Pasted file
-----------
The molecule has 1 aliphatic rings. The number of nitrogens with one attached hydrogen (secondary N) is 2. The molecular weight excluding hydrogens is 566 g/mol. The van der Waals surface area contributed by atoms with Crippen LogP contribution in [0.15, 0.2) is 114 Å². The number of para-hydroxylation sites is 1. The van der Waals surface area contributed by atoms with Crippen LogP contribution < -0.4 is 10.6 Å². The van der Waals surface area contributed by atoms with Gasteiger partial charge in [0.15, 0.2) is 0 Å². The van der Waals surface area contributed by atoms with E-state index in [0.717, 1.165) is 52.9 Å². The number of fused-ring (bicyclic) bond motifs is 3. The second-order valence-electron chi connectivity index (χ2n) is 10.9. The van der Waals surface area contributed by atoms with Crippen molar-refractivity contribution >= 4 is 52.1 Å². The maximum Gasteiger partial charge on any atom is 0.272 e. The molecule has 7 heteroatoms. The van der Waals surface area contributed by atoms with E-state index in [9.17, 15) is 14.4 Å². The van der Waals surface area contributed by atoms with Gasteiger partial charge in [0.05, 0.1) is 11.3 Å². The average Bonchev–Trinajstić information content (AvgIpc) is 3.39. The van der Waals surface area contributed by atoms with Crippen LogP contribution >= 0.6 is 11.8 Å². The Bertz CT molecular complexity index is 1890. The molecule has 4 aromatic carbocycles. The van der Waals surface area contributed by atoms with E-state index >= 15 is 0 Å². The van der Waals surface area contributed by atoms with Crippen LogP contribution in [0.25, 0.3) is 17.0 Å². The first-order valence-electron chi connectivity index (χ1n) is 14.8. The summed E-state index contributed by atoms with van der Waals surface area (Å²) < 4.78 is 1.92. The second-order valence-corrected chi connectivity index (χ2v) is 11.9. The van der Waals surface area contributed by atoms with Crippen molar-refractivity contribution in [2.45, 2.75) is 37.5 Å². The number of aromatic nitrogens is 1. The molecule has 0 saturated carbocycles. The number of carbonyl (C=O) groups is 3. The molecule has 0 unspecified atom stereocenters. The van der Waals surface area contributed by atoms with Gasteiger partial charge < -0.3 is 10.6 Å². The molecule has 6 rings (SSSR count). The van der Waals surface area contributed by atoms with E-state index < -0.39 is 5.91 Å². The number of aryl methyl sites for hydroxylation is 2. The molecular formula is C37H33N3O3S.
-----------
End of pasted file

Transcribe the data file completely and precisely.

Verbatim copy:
The molecule has 1 aliphatic rings. The number of nitrogens with one attached hydrogen (secondary N) is 2. The molecular weight excluding hydrogens is 566 g/mol. The van der Waals surface area contributed by atoms with Crippen LogP contribution in [0.15, 0.2) is 114 Å². The number of para-hydroxylation sites is 1. The van der Waals surface area contributed by atoms with Crippen LogP contribution < -0.4 is 10.6 Å². The van der Waals surface area contributed by atoms with Gasteiger partial charge in [0.15, 0.2) is 0 Å². The van der Waals surface area contributed by atoms with E-state index in [0.717, 1.165) is 52.9 Å². The number of fused-ring (bicyclic) bond motifs is 3. The second-order valence-electron chi connectivity index (χ2n) is 10.9. The van der Waals surface area contributed by atoms with Crippen molar-refractivity contribution >= 4 is 52.1 Å². The maximum Gasteiger partial charge on any atom is 0.272 e. The molecule has 7 heteroatoms. The van der Waals surface area contributed by atoms with E-state index in [9.17, 15) is 14.4 Å². The van der Waals surface area contributed by atoms with Gasteiger partial charge in [0.05, 0.1) is 11.3 Å². The average Bonchev–Trinajstić information content (AvgIpc) is 3.39. The van der Waals surface area contributed by atoms with Crippen LogP contribution >= 0.6 is 11.8 Å². The Bertz CT molecular complexity index is 1890. The molecule has 4 aromatic carbocycles. The van der Waals surface area contributed by atoms with E-state index >= 15 is 0 Å². The van der Waals surface area contributed by atoms with Crippen LogP contribution in [0.25, 0.3) is 17.0 Å². The first-order valence-electron chi connectivity index (χ1n) is 14.8. The summed E-state index contributed by atoms with van der Waals surface area (Å²) < 4.78 is 1.92. The second-order valence-corrected chi connectivity index (χ2v) is 11.9. The van der Waals surface area contributed by atoms with Crippen molar-refractivity contribution in [2.45, 2.75) is 37.5 Å². The number of aromatic nitrogens is 1. The molecule has 0 saturated carbocycles. The number of carbonyl (C=O) groups is 3. The molecule has 0 unspecified atom stereocenters. The van der Waals surface area contributed by atoms with Gasteiger partial charge < -0.3 is 10.6 Å². The molecule has 6 rings (SSSR count). The van der Waals surface area contributed by atoms with E-state index < -0.39 is 5.91 Å². The number of aryl methyl sites for hydroxylation is 2. The molecular formula is C37H33N3O3S.